Chris Goulding v Matt Kenyon & Sam McDaniel – You have to credit this JackJumper pair, who have now harried CG43 into 9/35 shooting over the past three games, including 4/23 from distance. However, they haven't forced Goulding into shots he can’t make, and it’s time for the skipper to stand up and deliver. Kenyon and McDaniel provided 11 points on 2/3 from outside, eight rebounds and five assists in Game 2, matching’s CG’s offensive output.

Jack White v Jack McVeigh – Last off-season, who could have guessed this pair of Jacks would meet in the playoffs and it would be McVeigh owning the battle? McTrey has scored 30 points at 52 per cent so far, with Tasmania outscored by 12 points in the 16 minutes he’s rested. White had some monster o-boards in Hobart, but he settled for three ugly triples and committed four turnovers – Melbourne need him attacking the rim and finishing.

Who’s talking the talk?

When asked what the JackJumpers need to do to win Game 3, Scott Roth’s answer was characteristically straight forward.

“Score one more point than them,” he said.

They managed seven more on Saturday night, and while much of the focus is on Xs and Os, with this series a retrospective celebration of the Pistons-Bulls, or Magic-Tigers or even the 2013 Breakers-Wildcats, it will likely come down to something simpler than that.

“They outscrapped us in Melbourne and outworked us, and their workrate was extremely high and they're extremely talented and athletic – they're good,” Roth said.

“Maybe it was a little bit of a wake up because that’s what we've been doing to other teams ... I thought the workrate from us across the board from the opening tip was incredible, the building was electric, the fans really gave us all a boost.”

Loose balls, contested rebounds and the ability to hit contested shots after broken-down offence are kings in this grind, and Josh Magette, Jack McVeigh and MiKyle McIntosh provided the latter in Game 2, scoring all 18 of Tasmania’s points in the final 7:30.

The JackJumpers didn’t win the offensive rebounding battle, out-boarded by five, but they won second chance points 15-14 courtesy of Fabijan Krslovic and Jared Bairstow.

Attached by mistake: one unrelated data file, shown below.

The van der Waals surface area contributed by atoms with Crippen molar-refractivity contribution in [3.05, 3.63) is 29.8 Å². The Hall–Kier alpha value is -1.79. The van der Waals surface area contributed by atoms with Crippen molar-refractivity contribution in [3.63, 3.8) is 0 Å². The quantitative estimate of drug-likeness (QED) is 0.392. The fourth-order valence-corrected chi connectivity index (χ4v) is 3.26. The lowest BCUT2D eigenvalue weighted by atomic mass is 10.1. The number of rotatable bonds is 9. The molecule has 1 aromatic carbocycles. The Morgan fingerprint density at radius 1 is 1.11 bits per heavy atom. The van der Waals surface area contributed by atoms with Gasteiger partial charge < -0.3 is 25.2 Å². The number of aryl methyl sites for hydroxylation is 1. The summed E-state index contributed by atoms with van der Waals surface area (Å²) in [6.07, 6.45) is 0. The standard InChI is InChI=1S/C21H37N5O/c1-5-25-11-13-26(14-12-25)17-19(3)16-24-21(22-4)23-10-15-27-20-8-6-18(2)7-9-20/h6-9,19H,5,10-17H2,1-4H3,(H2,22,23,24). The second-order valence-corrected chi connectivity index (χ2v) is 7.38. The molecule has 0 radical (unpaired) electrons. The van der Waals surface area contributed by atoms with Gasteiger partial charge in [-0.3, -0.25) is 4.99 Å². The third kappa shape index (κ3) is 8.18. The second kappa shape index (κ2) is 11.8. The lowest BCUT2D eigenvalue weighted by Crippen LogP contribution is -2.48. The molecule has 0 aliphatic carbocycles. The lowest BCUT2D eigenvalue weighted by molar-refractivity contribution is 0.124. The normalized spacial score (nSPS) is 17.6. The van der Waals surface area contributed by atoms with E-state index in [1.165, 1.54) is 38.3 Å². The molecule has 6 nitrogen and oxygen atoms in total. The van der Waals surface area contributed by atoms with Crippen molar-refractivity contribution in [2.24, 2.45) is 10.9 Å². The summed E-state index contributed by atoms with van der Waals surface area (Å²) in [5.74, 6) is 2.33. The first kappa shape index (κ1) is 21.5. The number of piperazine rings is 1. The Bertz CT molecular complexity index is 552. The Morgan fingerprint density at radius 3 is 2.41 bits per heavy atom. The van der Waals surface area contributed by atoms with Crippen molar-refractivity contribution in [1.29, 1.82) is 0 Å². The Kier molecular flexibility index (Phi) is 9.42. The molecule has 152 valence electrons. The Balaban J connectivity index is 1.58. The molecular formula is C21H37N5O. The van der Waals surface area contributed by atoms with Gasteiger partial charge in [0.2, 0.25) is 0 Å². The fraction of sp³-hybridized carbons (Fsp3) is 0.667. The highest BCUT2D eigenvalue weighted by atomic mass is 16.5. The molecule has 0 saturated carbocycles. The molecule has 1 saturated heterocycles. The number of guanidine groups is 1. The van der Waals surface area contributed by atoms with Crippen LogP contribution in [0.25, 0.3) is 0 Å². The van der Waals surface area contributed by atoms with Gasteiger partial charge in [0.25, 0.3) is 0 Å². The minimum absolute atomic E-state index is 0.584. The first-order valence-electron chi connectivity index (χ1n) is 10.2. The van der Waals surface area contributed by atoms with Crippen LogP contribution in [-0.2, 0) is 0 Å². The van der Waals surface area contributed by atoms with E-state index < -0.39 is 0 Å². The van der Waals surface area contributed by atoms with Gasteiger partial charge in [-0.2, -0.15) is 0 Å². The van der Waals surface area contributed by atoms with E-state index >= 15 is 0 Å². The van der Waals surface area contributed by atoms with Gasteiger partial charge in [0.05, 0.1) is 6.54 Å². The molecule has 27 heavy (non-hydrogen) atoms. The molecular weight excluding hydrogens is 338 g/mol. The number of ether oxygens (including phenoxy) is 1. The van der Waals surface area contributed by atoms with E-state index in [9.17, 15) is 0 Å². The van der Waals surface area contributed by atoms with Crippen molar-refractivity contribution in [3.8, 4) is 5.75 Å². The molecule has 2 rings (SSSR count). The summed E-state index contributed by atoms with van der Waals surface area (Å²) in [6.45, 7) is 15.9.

That pair, along with McIntosh, have grown into a peculiar three-headed monster that have held their own against Jo Lual-Acuil and Ariel Hukporti, with Melbourne’s emerging Next Star almost a non-factor in the series to date.

While the first two provide grunt, McIntosh adds an element of class. In 36 minutes, he’s provided 20 points, 5 rebounds and 3 assists, and someone else for the United defence to worry about so they can’t constantly focus on Magette, Adams and McVeigh.

That's particlarly important with United blowing up the JackJumpers' repeat-screening action, forcing Roth's men to play more off the bounce and off the cut.

“He’s obviously grown in a lot of areas … (into) what I thought he would be, a mismatch kind of guy with skills sets that are a little bit unique,” Roth said.

“He continues to play very well, he only played 16 minutes and they were obviously hugely impactful for us.”

With both teams struggling to create and make looks from outside against elite defence, that interior battle – and whether Tassie can limit Lual-Acuil – could well determine who takes on Sydney in the NBL Grand Final.

“I look at this scoresheet and I see multiple guys with two and three and four rebounds, gang rebounding and helping each other. The effort across the board, anyone that came in just played their role, did their job and that’s all we ask of these guys,” Roth said